Users of devices that measure moisture in Cl2 are also looking for reduced maintenance requirements associated with calibration and the harsh environment, says Rob Leiter, technical sales representative with MEECO, Inc. (Warrington, Pa.; www.meeco.com). “The real challenge in this application comes from the environment that can corrode almost any metal, including stainless steel,” he says. His company offers the NastyBoy online analyzer for measuring moisture in Cl2 (Figure 3), which provides durability through the use of materials that resist Cl2 gas and the moisture in Cl2 gas, and via a design that isolates the electronics from the flow system. Combined, these features help reduce the total cost of ownership and result in less maintenance.
Specifically, the analyzer technology is based on Faraday’s law of electrolysis, so the cell absorbs and electrolyzes moisture at fractional parts-per-million or other units of measure. All of the sample moisture (100%) is absorbed by a phosphorus pentoxide film, which covers two spirally wound electrodes that are embedded in a hollow glass tube. When the sample gas enters the cell at a known flowrate, the film absorbs all the water molecules present. By applying an electrical potential (voltage) to the electrodes, each absorbed water molecule is electrolyzed, generating a finite current. This current is precise and proportional to the amount of absorbed water. It is, therefore, an exact, direct measurement of the water vapor present in the sample gas.
An added bonus of this technology, according to Leiter, is that the electrolytic cells used do not require calibration in this application, which greatly reduces labor time and costs associated with calibration.
“In the chemical industry there are many combustible gases that occur as byproducts of production processes,” says Torsten Haug, managing director of Union Instruments GmbH (Karlsruhe, Germany; www.union-instruments.com). “The traditional way to deal with this is flaring the gas with a flare stack. The future will likely see us using these gases for energy production in combustion processes. Therefore, it is important to know the gas properties which are influencing the combustion processes.”
For this reason, he says, the market needs a variety of instruments that offer high reliability and easy maintenance, such as automatic calibration and validation functions. Instruments such as BTU analyzers or online measurement of the Wobbe index, heating value, air demand and gas density for all fuel gases and flare gases, will be needed, as well as a variety of sensors with different measuring ranges. Non-dispersive infrared (NDIR) sensors, electrochemical sensors, paramagnetic sensors and acoustic cells will all be needed, and sometimes several may be needed for a single application, he says.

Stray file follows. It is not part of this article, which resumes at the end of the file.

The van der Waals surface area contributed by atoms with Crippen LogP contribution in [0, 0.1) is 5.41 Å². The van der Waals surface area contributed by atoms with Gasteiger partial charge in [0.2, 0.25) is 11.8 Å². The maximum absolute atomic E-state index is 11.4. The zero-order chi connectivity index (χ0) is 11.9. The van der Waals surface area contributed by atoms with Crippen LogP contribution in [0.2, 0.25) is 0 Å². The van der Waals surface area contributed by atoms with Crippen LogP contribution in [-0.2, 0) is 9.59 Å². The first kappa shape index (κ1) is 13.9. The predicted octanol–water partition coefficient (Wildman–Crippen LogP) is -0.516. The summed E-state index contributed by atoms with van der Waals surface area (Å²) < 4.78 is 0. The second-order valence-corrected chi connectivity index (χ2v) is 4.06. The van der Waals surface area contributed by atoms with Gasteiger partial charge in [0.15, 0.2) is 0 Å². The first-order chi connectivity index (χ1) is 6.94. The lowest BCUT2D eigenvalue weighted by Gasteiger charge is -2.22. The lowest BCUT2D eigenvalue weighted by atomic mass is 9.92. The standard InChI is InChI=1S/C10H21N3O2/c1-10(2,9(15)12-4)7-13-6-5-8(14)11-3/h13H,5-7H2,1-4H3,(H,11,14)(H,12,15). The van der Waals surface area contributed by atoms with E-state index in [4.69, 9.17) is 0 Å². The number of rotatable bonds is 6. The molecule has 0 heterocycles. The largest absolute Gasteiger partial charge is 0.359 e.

In response, his company offers INCA (Figure 4), which is a modular device platform for multi-component gas analysis with a particular focus in the biogas and natural gas industries. It is similar to modular construction systems, with blocks for active gas sampling and gas processing, as well as sensors, controllers, data processing and communication combined to form reliable analysis systems.
“The standardized modules enable a variety of customized solutions for specific analysis tasks and combine optimal analysis results for less cost,” Haug says. “The user benefits from the convenience of the modular system, in which individual components can be replaced directly in the field. When equipped accordingly, INCA enables sequential switchover of the measuring technology to different sample gas streams from up to ten measuring points, for example such as sampling from multiple fermenters in biogas plants.”
Analyzers that are smaller and smarter are becoming increasingly sought after, as well, says Hank Braly, vice president of sales and marketing with Baseline, a MOCON company (Lyons, Colo.; www.baseline.com). “Processors want an instrument that can take care of itself via automated calibration against known standards, diagnostics and the ability to connect remotely over the Internet so that we can remotely diagnose, service and make adjustments to instruments located in the field,” he says.
At the same time, he adds, reducing the size of the devices is also a goal. “A lot of these instruments are being incorporated into systems with other components, so we are reducing the size of our analyzers. Both the smaller size and automated functions are being made possible due to the increase in processing capabilities of microprocessors that allow us to provide more continuous diagnostics and more sophisticated ways of handling the data.”
In addition to offering automatic and remote calibration, Baseline’s Series 9100 gas chromatograph for single- and multi-gas monitoring (Figure 5), contains integrated software, eliminating the need for an additional computer. Data collection is in universal text format with user-definable data export utilities for reports and chromatograms.
Similarly, the company’s fully automated Series 9000 Hydrocarbon Analyzer (Figure 6) also offers an automatic calibration feature that enhances the long-term analytical stability of the instrument. Automatic flame-ionization detector (FID) ignition, automatic shutoff sample, fuel and combustion air, remote operation via RS-232 and Ethernet, and software that allows for remote monitoring and control are also featured.
Whether your gas analysis need is for reduced maintenance, modular instrumentation or automated systems, or any combination of these characteristics, it is likely that analyzer manufacturers are developing a measurement device that will meet your requirements to reduce the labor and other plant resources that were once associated with taking gas measurements. ■